fantasy by Gay Degani
Amunet glanced up as a cold breeze filtered in from the harbor.
The reading room was dark now except for the lamp light spilling across the magic texts. Her father, the Great Library’s guardian, the Scorpion-Charmer, promised that if she studied the texts, worked hard enough, she would follow in his footsteps.
Behind her, the door to the forbidden chamber opened and her father staggered out.
She raced to catch him. “What has happened?”
He clutched her hand in a crocodile grip, pulling her with him onto the stone floor. “In the chamber—”
Then his fingers loosened and his breathing slowed to nothing. Amunet tried to rouse him; when she could not, she buried her face against his neck. After awhile, she kissed his cool lips, dried her tears, and taking the sputtering lamp, slipped into her father’s sacred workspace.
The chamber held the secrets of the hekua, the ancient magicians of Egypt. Its stone walls were decorated with spells and curses, eerie now in the flickering light. Amunet tiptoed to the carved alabaster altar; it was cold beneath her fingers.
Something warm bumped her leg and she leapt back. A cat? A monkey? Whatever it was retreated. Amunet drew in breath as a figure crept from the shadow of the table.
Amunet snapped up her hands, palms forward, and intoned the words she used when driving away vipers, “O Sekhmet, Eye of Ra, Great of Flame—”
Heavy dark fabric wrapped each leg, both arms, the torso, no skin showing except for the woman’s unpainted face. Her hair was a surprising yellow. The woman shouted back in a strange tongue.
Amunet stopped chanting. This was neither beast nor demon.
“Who are you?” she asked first in Greek, then Latin.
The woman answered in Latin. “My name’s Kristie Skola. How’d I get here? Why am I here? That old man—
“My father. I don’t know why he—”
“I can’t.” Amunet swallowed hard. “He is dead.”
“Oh. I’m sorry.” Kristie leaned against the stone altar, glanced around, studied Amunet. “So this is—all real? You? This place? Where am I?”
Amunet, smoothing the front of her white linen tunic, said, “The great city of Alexandria. In the reign of Ptolemy XII and Cleopatra VII.”
“The reign of—” Kristie’s eyes glinted in the light from the lamp. “Stop it. Wait. This is one of Eddie’s pranks. It has to be because if isn’t, then your father pulled me here from the future.”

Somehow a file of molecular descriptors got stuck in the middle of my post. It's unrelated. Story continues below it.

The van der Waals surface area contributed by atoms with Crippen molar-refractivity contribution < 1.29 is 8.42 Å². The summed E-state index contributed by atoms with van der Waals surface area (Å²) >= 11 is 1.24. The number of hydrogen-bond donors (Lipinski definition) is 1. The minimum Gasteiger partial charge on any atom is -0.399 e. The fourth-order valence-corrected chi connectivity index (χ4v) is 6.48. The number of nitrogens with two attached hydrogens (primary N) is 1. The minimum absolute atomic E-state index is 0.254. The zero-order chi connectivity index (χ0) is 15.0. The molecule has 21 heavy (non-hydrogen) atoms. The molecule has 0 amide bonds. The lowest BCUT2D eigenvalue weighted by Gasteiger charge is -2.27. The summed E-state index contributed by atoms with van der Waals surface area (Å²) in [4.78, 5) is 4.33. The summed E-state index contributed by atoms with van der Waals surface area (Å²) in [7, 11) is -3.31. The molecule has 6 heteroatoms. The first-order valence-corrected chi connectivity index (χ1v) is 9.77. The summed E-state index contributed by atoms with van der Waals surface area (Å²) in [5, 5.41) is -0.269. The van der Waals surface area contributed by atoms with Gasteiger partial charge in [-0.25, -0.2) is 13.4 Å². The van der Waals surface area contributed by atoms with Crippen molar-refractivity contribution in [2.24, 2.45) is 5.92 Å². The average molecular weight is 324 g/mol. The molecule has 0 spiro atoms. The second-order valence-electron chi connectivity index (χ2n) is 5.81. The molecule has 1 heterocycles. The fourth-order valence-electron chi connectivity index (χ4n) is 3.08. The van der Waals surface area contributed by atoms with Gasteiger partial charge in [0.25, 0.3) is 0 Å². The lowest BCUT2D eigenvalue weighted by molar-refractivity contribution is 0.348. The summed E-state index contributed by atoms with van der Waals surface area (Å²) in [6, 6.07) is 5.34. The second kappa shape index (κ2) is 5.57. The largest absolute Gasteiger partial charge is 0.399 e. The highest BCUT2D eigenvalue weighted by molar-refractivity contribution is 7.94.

Amunet’s hand was hot on Kristie’s wrist, her voice urgent. “He could do that! He’s a magician. And if he brought you here, there is a reason.”
“I don’t believe it. Where’s Eddie? EDDIE!”
“Please, Kristie. You must be here to help us.”
“Help you what? I’m the history librarian at M.I.T.”
Amunet’s voice brightened. “Then you are the keeper of texts in your time?”
“Keeper of texts? Yeah, I guess so.”
“Cleopatra is in danger. Her brother no longer wants to share his throne with her. She is fleeing. Perhaps the reason—”
“No, no. I can’t help you. And how am I going to get home?”
“I can do that,” Amunet managed to say, though she had no idea how. “I am my father’s apprentice.”
Amunet pulled Kristie along the gallery past fat columns three stories high, each painted in rich aqua and red and yellow. A lush garden of palms lay on one side, huge rooms filled with rolls upon rolls of papyri on the other.
They rounded a corner and Kristie gasped. Through the portico, lit against the sky by torchlight, were the masts of hundreds of warships.
Kristie asked, “Are those quinqueremes out there?”
“Indeed; we are at war. Ptolemy’s navy—”
“What year is this? 48 B.C? ”
“Who fights against Ptolemy?”
Kristie grabbed Amunet’s shoulders. “You’re right. I can help. Take me to Cleopatra.”
A handmaiden escorted the two women into the queen’s palace chamber. Gowns and jewelry were strewn across an elaborate canopied bed. Servant girls busied themselves with packing crates. Rolled carpets and furniture crowded the door.
“This disturbance is uncalled for.” Cleopatra swept toward them. She was small and dark, the command in her voice absolute.
Amunet bowed deeply. “My Queen, forgive me, but the Great Library will be destroyed tonight. This soothsayer has seen our future.”
“Ptolemy’s ships outnumber Rome’s,” Kristie stammered. “To save himself, Caesar will burn Rome’s navy. The fire will spread across the harbor and into the Library.”
Cleopatra shifted her cold gaze to Kristie. “But the Library is made of stone.”
“It will burn, Pharaoh. It will.”
“I will have to deal with Caesar!” Cleopatra muttered. “But now, Amunet, go. Transfer what you can to the subterranean rooms. I will send guards to help.”
Amunet and Kristie raced from the room and down the gallery, barely noticing the burning ships on the water, the library dock aflame.
In the forbidden chamber, Amunet and Kristie piled ancient papyri into carts brought by the guards and hurried them down to the caverns with their precious cargo.
The heat and smoke thickened despite Amunet’s spell. Breathing became difficult, seeing impossible. When the last cart rolled away, there was no time for more to follow, for anything to follow.
“We have saved what we could,” Amunet said. “Thanks to you.”
“Do you know what this means?” Kristie’s face glowed. “In my time, we believe all the ancient texts are lost. But they are safe now underground. We can find them again.”
Coughing, choking, Amunet shoved Kristie toward the altar and began to chant. “O Father, servant now of Sekhmet, Eye of Ra, help me—”
Golden light flared and Kristie was gone. Home safely, Amunet prayed.
And the daughter of the Scorpion-Charmer turned to face the flames.
Copyright 2009 by Gay Degani
Gay Degani lives in California. She blogs about writing at Words in Place.